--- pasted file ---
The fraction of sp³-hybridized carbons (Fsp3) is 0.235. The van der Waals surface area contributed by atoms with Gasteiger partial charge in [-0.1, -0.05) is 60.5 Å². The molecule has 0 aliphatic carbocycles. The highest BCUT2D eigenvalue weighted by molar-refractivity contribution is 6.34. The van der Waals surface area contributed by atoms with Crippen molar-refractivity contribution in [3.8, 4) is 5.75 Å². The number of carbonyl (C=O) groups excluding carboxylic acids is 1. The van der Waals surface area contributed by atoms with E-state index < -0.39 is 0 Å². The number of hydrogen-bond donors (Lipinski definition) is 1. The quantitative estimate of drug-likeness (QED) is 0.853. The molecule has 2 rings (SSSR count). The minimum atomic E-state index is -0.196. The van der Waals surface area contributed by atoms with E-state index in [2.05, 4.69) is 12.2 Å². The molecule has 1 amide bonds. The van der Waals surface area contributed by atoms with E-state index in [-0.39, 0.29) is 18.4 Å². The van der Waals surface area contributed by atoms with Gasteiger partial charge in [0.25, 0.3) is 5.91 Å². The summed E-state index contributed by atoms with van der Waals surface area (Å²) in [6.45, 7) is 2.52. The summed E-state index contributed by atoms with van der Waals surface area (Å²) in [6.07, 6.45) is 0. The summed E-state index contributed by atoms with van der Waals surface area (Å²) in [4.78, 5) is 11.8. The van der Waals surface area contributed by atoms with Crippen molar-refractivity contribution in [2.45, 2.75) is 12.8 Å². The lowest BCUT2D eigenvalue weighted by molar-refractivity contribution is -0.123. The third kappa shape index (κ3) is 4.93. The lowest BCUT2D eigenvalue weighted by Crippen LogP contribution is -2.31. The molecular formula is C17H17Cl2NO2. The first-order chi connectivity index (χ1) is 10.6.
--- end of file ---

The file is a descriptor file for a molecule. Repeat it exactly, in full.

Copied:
The fraction of sp³-hybridized carbons (Fsp3) is 0.235. The van der Waals surface area contributed by atoms with Gasteiger partial charge in [-0.1, -0.05) is 60.5 Å². The molecule has 0 aliphatic carbocycles. The highest BCUT2D eigenvalue weighted by molar-refractivity contribution is 6.34. The van der Waals surface area contributed by atoms with Crippen molar-refractivity contribution in [3.8, 4) is 5.75 Å². The number of carbonyl (C=O) groups excluding carboxylic acids is 1. The van der Waals surface area contributed by atoms with E-state index < -0.39 is 0 Å². The number of hydrogen-bond donors (Lipinski definition) is 1. The quantitative estimate of drug-likeness (QED) is 0.853. The molecule has 2 rings (SSSR count). The minimum atomic E-state index is -0.196. The van der Waals surface area contributed by atoms with E-state index in [2.05, 4.69) is 12.2 Å². The molecule has 1 amide bonds. The van der Waals surface area contributed by atoms with E-state index in [-0.39, 0.29) is 18.4 Å². The van der Waals surface area contributed by atoms with Gasteiger partial charge in [0.25, 0.3) is 5.91 Å². The summed E-state index contributed by atoms with van der Waals surface area (Å²) in [6.45, 7) is 2.52. The summed E-state index contributed by atoms with van der Waals surface area (Å²) in [6.07, 6.45) is 0. The summed E-state index contributed by atoms with van der Waals surface area (Å²) in [4.78, 5) is 11.8. The van der Waals surface area contributed by atoms with Crippen molar-refractivity contribution in [2.45, 2.75) is 12.8 Å². The lowest BCUT2D eigenvalue weighted by molar-refractivity contribution is -0.123. The third kappa shape index (κ3) is 4.93. The lowest BCUT2D eigenvalue weighted by Crippen LogP contribution is -2.31. The molecular formula is C17H17Cl2NO2. The first-order chi connectivity index (χ1) is 10.6.